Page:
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AFSC Historical Corner:  1900 - 1909

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U.S. Bureau of Fisheries

salmon hatchery at Yes Bay
Yes Bay salmon hatchery built in 1905.  Bureau of Fisheries photo, 1921.
 

By a Congressional act on 14 February 1903, the U.S. Fish Commission and the Office of the Commissioner of Fish and Fisheries were placed in the Department of Commerce and Labor, which was also created by an act of Congress. The transfers took place on 1 July.

That same year, the Fish Commission was renamed the U.S. Bureau of Fisheries. The new Bureau retained the scientific responsibilities of the Fish Commission and incorporated other fishery-related functions (i.e., jurisdiction, supervision, and official control over northern fur seal research in Alaska), which were assumed from the U.S. Department of the Treasury.

Many of the early Albatross cruises were led by Dr. Charles H. Gilbert, a professor of biology at Stanford University and associate of David Starr Jordan. In 1909, Gilbert was appointed by the U.S. Bureau of Fisheries as Scientist in Charge of the Bureau's Pacific Fishery Investigations group based at the biology department of Stanford University. This would serve as the Bureau's fisheries research hub for the Pacific coast and Alaska until 1931.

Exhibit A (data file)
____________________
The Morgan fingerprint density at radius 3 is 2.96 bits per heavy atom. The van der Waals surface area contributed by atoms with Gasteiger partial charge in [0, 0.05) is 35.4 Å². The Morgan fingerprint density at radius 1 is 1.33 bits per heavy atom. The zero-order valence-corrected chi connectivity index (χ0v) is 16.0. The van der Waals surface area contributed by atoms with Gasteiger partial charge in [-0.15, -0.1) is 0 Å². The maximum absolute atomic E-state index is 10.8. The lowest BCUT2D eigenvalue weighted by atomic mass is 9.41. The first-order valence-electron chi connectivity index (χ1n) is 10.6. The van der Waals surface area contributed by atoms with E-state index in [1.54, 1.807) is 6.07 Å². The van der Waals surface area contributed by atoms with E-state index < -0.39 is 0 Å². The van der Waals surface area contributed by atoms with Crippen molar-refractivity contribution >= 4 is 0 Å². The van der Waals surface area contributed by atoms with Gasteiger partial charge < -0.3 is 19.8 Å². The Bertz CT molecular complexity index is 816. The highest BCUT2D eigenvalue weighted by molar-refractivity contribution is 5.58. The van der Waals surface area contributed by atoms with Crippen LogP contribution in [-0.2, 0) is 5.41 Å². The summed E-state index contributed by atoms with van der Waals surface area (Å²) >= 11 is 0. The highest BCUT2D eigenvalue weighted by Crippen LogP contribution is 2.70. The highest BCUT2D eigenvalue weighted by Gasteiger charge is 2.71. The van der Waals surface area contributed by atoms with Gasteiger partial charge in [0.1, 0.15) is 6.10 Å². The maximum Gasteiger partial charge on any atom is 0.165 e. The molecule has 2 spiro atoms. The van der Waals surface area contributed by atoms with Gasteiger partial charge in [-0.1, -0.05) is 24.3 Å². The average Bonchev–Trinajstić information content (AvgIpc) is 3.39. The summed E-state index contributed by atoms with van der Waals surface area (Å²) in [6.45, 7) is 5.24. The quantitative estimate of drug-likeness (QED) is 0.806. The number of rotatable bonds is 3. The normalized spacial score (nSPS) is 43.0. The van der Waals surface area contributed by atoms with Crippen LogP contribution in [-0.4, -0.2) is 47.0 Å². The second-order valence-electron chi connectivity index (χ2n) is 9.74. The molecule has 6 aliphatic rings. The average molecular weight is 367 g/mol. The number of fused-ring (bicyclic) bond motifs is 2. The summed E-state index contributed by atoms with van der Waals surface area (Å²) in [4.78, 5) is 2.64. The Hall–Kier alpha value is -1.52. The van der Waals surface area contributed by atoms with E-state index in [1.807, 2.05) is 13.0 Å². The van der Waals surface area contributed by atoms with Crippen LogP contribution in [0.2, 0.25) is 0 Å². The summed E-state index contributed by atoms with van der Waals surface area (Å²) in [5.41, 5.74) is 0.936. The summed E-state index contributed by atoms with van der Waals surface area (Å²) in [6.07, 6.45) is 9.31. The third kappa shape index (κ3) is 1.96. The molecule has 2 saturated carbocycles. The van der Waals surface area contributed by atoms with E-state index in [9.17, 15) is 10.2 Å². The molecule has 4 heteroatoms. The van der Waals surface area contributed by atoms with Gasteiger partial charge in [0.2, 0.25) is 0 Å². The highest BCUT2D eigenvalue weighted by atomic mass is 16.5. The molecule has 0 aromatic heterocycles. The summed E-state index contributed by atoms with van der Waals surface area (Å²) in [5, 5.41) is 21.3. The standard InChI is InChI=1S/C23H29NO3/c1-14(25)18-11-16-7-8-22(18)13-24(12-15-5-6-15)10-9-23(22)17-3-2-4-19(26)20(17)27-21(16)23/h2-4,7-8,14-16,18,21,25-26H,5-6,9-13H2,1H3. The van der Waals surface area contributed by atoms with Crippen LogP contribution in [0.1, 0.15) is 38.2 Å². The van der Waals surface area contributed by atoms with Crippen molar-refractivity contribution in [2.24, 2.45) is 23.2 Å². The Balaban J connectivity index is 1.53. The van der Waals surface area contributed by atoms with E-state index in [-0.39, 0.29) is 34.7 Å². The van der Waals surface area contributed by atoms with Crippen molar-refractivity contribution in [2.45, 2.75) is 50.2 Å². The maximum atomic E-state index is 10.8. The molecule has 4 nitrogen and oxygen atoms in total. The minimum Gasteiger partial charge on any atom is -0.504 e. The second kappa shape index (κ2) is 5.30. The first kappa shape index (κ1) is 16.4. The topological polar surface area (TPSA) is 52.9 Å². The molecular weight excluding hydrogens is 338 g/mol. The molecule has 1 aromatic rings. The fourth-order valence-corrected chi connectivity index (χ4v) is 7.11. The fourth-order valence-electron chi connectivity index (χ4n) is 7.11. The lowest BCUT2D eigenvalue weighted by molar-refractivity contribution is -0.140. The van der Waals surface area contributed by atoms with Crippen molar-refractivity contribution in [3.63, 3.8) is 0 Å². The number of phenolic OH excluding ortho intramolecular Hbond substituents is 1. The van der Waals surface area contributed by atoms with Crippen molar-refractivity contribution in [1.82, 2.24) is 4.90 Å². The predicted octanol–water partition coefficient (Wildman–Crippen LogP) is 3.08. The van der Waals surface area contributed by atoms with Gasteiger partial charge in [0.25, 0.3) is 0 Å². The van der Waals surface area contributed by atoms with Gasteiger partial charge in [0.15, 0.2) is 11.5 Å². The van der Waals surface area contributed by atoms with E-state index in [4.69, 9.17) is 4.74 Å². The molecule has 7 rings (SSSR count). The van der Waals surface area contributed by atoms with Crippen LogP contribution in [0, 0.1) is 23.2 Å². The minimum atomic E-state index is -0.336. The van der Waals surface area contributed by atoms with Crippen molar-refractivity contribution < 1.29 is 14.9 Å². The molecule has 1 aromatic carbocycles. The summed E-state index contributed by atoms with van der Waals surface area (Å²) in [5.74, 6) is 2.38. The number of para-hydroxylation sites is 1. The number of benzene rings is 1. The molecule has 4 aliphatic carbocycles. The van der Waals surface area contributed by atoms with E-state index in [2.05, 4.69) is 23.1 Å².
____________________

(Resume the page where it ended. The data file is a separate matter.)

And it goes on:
During the decade, the western-style purse seine was first used in the Pacific herring fishery and gradually replaced the Norwegian style of oar-propelled seine boats.


Other significant events:

  • 1902 - Auke Lake was claimed by William Win and Martin Needham for establishing a fish hatchery, which was built but never operated.
     
  • 1903 - David Starr Jordan was chosen to head a committee appointed by U.S. President Theodore Roosevelt to investigate the causes for the decline in the salmon fisheries of Alaska.
     
  • 1903 - The first salmon-marking experiments were begun by Albatross naturalist Fred Chamberlain of the Bureau of Fisheries in southeastern Alaska.
     
  • 1905 - Construction began on the first federal hatchery in Alaska on McDonald Lake at Yes Bay in southeastern Alaska. Claudis Wallich was appointed to supervise the construction.
     
  • 1906 - During a raid on the Pribilof Islands seal rookeries, five poachers from the Japanese pelagic sealing fleet were killed by Bureau of Fisheries personnel acting in self-defense – a dozen others were jailed.
     
  • 1906 - The Albatross sailed on a lengthy research cruise to the Aleutian Islands, Japan, and Korea, making extensive biological collections and discovering hundreds of new genera and species of fishes. On the return trip, the Captain, Lieutenant Commander LeRoy Mason Garrett (U.S. Navy), was lost at sea after being thrown from the vessel during a violent storm.
     
  • 1907-08 - The second federal hatchery in Alaska was built at Afognak Lake (Litnik Lake) on Afognak Island, near the site selected in 1889 by Livingston Stone and on the reserve established earlier by Presidential Proclamation.
     


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